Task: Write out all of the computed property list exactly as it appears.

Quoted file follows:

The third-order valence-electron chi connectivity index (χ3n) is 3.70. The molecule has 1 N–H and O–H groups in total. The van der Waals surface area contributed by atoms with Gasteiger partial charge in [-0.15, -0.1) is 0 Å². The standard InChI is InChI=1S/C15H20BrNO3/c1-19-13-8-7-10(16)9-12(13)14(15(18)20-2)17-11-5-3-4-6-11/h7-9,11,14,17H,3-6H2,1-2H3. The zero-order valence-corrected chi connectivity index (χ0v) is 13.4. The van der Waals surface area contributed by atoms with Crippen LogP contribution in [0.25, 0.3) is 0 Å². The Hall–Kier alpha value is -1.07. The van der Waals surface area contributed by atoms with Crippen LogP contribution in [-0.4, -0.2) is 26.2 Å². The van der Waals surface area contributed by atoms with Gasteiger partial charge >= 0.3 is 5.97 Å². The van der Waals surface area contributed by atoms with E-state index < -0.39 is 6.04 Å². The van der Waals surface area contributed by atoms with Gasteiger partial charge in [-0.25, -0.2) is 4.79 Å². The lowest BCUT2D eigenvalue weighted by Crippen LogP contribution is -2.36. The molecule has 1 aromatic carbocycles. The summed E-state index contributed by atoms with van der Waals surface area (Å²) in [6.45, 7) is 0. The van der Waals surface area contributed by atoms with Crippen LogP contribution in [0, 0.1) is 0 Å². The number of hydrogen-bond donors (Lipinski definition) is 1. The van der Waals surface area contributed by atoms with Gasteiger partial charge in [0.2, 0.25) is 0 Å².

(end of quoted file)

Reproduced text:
The third-order valence-electron chi connectivity index (χ3n) is 3.70. The molecule has 1 N–H and O–H groups in total. The van der Waals surface area contributed by atoms with Gasteiger partial charge in [-0.15, -0.1) is 0 Å². The standard InChI is InChI=1S/C15H20BrNO3/c1-19-13-8-7-10(16)9-12(13)14(15(18)20-2)17-11-5-3-4-6-11/h7-9,11,14,17H,3-6H2,1-2H3. The zero-order valence-corrected chi connectivity index (χ0v) is 13.4. The van der Waals surface area contributed by atoms with Crippen LogP contribution in [0.25, 0.3) is 0 Å². The Hall–Kier alpha value is -1.07. The van der Waals surface area contributed by atoms with Crippen LogP contribution in [-0.4, -0.2) is 26.2 Å². The van der Waals surface area contributed by atoms with Gasteiger partial charge >= 0.3 is 5.97 Å². The van der Waals surface area contributed by atoms with E-state index < -0.39 is 6.04 Å². The van der Waals surface area contributed by atoms with Gasteiger partial charge in [-0.25, -0.2) is 4.79 Å². The lowest BCUT2D eigenvalue weighted by Crippen LogP contribution is -2.36. The molecule has 1 aromatic carbocycles. The summed E-state index contributed by atoms with van der Waals surface area (Å²) in [6.45, 7) is 0. The van der Waals surface area contributed by atoms with Crippen LogP contribution in [0, 0.1) is 0 Å². The number of hydrogen-bond donors (Lipinski definition) is 1. The van der Waals surface area contributed by atoms with Gasteiger partial charge in [0.2, 0.25) is 0 Å².